Today, California released its formal regulatory proposal that demonstrates state leadership in driving clean car technologies into the state and across the nation. The package of standards, as described earlier in a blog here, will have large benefits in terms of saving consumers money, cutting dangerous air pollutants, and also reducing our dependence on oil. How do you and I benefit from the program? Here’s how:
Our Health and Welfare: Statewide, we can all breathe easier, literally. When fully phased in, the standards will cut smog forming pollution from cars and truck tailpipes by nearly 75% versus today’s new vehicles. And carbon pollution will be cut by 50% versus today’s new vehicles, helping make a big dent in global warming pollution.
Our Pocketbooks: Families can save money. Net savings will average $4,000 over the lifetime of new vehicles. Even if you finance a new vehicle (which is about 80% of us), you’ll be saving money out the door because the lower fuel costs fully offset the incremental vehicle price.
Our Economy: Who could be against saving money and creating jobs? California’s economic output is expected to grow by $14 billion, personal income by $6 billion (think of all that money getting reinvested in our economy), and employment by 37,000 just 5 years after the standards are phased in. Why didn’t we do this sooner?
Our Competitiveness: California developed the Silicon Revolution, started the Internet Revolution, and now is driving the Clean Technologies Revolution through technologies like advanced clean cars. California can help the U.S. win the electric vehicle race as Europe, China, Japan, and Korea all compete for technological dominance.
In particular, California’s Zero Emission Vehicle Program is helping create the domestic market for automakers, start-up companies, investors, charging service providers, utilities and battery manufacturers all currently investing in the space. Our kids and grandkids who will soon be looking for their first cars will have wider options to purchase cleaner, fuel-sipping vehicles as well as vehicles partly or completely gasoline free.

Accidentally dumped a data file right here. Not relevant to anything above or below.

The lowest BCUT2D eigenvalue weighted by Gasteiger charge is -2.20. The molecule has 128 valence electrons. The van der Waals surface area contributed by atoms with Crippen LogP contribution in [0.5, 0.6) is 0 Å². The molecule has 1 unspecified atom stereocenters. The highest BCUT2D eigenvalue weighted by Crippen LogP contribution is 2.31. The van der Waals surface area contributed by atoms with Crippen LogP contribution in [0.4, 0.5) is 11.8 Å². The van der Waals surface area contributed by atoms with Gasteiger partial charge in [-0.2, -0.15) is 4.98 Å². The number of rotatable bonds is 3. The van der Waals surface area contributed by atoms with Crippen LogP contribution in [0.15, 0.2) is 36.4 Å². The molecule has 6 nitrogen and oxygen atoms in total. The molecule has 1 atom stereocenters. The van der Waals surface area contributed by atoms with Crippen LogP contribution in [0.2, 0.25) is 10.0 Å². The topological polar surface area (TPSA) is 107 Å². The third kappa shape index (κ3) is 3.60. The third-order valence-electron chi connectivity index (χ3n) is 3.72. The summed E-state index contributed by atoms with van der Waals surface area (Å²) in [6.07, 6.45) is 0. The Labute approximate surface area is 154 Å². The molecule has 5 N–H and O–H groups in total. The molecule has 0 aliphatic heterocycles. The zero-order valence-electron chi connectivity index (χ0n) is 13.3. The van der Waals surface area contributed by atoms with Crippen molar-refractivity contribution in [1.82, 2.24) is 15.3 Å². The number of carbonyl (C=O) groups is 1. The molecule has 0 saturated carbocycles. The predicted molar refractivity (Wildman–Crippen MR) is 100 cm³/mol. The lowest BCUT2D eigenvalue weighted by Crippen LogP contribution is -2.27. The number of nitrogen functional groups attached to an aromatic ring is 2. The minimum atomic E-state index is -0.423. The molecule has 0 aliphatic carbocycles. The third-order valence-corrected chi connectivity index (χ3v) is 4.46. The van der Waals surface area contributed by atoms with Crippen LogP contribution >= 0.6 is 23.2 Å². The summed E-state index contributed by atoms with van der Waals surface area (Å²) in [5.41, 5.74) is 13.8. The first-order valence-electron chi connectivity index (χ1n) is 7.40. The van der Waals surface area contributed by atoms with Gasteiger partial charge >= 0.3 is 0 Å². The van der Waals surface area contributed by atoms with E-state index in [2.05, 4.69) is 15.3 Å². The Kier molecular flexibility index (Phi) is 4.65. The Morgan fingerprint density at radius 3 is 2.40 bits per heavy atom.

Going forward, we believe the Air Resources Board (ARB) can strengthen the ZEV proposal even more to result in 1.8 million electric cars in California and 5 million nationally (through the eleven states that have adopted California’s standards) by 2025. ARB’s current proposal results in 1.4 million electric cars sold in California and 4 million nationally, with one third of these vehicles being pure battery electrics or hydrogen fuel cell, and the remaining two thirds being plug-in hybrids.
ARB should also eliminate a special deal given under the ZEV program to automakers that “overcomply” with the GHG standards. The special deal allows an automaker to cut the number of pure electric-drive vehicles by as much as 50% over 2018 to 2021 in exchange for just 2 g/mile over-compliance over four the four years – that’s just a 0.2 miles per gallon increase in fuel economy space. NRDC will work with ARB to make sure this provision is removed or the impact to the ZEV program from this provision is signfiicantly limited.
AS CALIFORNIA HAS SHOWN time and time again, innovation together with the right policies and standards can benefit all of us. The California’s Clean Cars program, with some strenghtening on ZEV, looks like a hands down winner.